Lost Letters

To the So-Called Normal Sibling

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To the ones who learned their sibling’s diagnosis before they learned how to spell.

To the ones who had more friends at the hospital than at the playground.

To the ones who knew how to tube feed before they knew their times tables.

To the ones who hate being the center of attention because it’s never been about you.

Hi.

I’m talking to you because even though they try so hard, you’re often ignored. You don’t even realize it because take the back seat without even thinking about it. It’s just what you’ve always done.

When you’re little, you are expected to help without question. When you’re older, you’re expected to help without question.

And you do.

Not because you’re expected to, but because this is how you love. It’s hard to explain because it’s all you’ve ever known. You take care of people. It is the one role that you’ve always been confident in. Loving your sibling has a different definition for you.

Love means eating with a fork in one hand and a rag to wipe their chin in the other.

Love means changing a 20 year old’s diaper without cringing.

Love means knowing that when they hit you, they don’t really mean it.

Love means understanding why your parents can’t always be there.

Love means not needing them to be.

Love means I could go on and on.

But I think it’s time to talk about your worth.

You’re important.

You’re so important to your sibling, but that’s not the point.

You matter.

Period.

Not because you have a special needs sibling.

You matter because of  who you are.

I think somewhere along the way, you convinced yourself that you weren’t that important. You saw how much time and attention your sibling needed, you decided you were okay.

You are so selfless.

But in your selflessness, don’t lose yourself.

Don’t believe that you’re only valuable when you’re giving something to someone else.

Be careful.

I see you.

I know you.

I see how you clean up after everyone, so your Mom doesn’t have to worry about another thing.

I see you learning about sports so that your Dad has someone to watch games with.

I see how you sneak into your sibling’s room before you go to bed, just to check that they’re still breathing.And to see them so peaceful.

I know that you worry about how your other “normal” sibling will fare without you.

I see you taking care of everyone…all the time.

I know you don’t know what you’d do without your sibling.

I know you wonder what things would be like if you had a normal life.

I know you feel bad for even thinking about it.

I know you thank God every day that your sibling is alive.

I know you feel the weight of it all.

I know you want to escape it sometimes.

You feel that it’s not fair that you have the choice to escape and they don’t.

I know you feel like no one else your age gets how hard it is.

Or how grateful you are, but that you’re unsure of the future.

I know you wonder if they’ll be around in your future.

Feel it all.

Speak loud enough for someone to hear you.

Be the center of attention, for the five minutes that you can stand it.

Let someone see those vulnerable parts of you that you hid away when you were way too young and took it upon yourself to be the strong one.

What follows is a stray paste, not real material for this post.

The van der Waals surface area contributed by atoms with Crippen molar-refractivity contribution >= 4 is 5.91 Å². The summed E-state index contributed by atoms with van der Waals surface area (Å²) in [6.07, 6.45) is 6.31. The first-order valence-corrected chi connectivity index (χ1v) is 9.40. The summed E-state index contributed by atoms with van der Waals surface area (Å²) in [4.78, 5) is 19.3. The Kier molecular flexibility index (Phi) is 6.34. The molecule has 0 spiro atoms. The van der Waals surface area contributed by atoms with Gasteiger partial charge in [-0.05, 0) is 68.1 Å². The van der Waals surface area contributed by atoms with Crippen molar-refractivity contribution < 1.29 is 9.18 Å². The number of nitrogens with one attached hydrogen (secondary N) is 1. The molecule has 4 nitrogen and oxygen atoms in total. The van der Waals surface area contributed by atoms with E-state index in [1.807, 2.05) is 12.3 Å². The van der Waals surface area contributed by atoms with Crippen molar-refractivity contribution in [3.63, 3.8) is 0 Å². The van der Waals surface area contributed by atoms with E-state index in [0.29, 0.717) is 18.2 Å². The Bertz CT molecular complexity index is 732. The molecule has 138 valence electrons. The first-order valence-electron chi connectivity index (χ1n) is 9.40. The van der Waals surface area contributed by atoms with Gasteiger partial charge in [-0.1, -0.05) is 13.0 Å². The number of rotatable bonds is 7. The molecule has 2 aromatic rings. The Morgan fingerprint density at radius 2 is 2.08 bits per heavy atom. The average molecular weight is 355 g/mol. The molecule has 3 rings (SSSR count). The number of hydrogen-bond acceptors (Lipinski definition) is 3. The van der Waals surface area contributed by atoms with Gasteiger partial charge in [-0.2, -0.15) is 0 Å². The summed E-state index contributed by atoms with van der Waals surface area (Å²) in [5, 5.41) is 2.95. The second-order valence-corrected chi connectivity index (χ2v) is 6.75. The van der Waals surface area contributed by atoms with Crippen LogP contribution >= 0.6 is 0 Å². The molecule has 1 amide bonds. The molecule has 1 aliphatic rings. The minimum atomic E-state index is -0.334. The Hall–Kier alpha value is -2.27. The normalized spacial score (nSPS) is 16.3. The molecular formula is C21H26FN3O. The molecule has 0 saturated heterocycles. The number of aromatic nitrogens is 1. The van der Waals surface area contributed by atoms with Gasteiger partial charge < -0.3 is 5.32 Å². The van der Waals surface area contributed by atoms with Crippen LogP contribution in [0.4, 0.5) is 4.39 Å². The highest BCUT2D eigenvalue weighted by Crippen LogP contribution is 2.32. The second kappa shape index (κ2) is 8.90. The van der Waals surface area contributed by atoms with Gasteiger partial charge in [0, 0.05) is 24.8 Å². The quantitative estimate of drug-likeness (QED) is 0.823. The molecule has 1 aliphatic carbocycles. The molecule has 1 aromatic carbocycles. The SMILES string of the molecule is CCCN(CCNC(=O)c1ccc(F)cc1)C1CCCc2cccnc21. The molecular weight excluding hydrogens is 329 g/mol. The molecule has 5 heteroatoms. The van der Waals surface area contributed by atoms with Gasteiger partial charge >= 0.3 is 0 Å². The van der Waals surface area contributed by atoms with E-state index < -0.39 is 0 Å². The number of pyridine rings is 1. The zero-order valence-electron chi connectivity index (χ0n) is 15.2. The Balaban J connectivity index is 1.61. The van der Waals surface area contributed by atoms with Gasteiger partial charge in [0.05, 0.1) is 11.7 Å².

It’s okay to let others see your weaknesses (seriously, it will be good for you.)

Call your parents back 10 times to tell them how your day was, even though you keep getting interrupted because your sibling is having a meltdown.

Go to college far away from home.

Major in something that has nothing to do with them…or everything. But you get to choose.

Skype your sibling just to have them close the computer on you.

Make friends who don’t know anything about why you wear that ‘M’ necklace.

Let some of them in and share the funny and hard parts that you’ve never told anyone else.

Finally learn how to be a kid in your 20’s.

Break a few rules.

Let someone take care of you.

I know how scary that is.

Let them show you the kind of love you give to everyone else.

Let it be new and terrifying and wonderful all at the same time.

Live your life.

I wish I could convince you that it will be okay.

But because I know you, all I can say is this:

Thank you. I see you.

Now, go be you.

You’re amazing at being *fill in the blank*’s sibling.

But being their sibling is just a part of who you are

Even though it can feel like it’s everything you are.

Learn what it means to be you, on your own.

They were the first ones who taught you about unconditional love.

Remember it.

Cherish it.

Spread it.

Try to love others…less intensely.

Cry when you don’t know how to do that and you finally feel taken for granted.

Then love again with all you are.

Because as much as they gave to you,

you have so much to give on your own.

They call you the normal one just because you’re healthy.

You’re so far from normal.

You are extraordinary.

No one else could do what you do.

Now, go live.

Even if your sibling doesn’t or can’t.

You were blessed with your own life.

Make them proud.

Make yourself proud.

You deserve the world.

xx,

i.

5 thoughts on “To the So-Called Normal Sibling

  1. Siblings Love is so Bonded. Like they say, Sisters can make the Best of Friends.
    And when you have a Special Needs Sibling, you always tend to care for them more and not bother about yourself.

    Like

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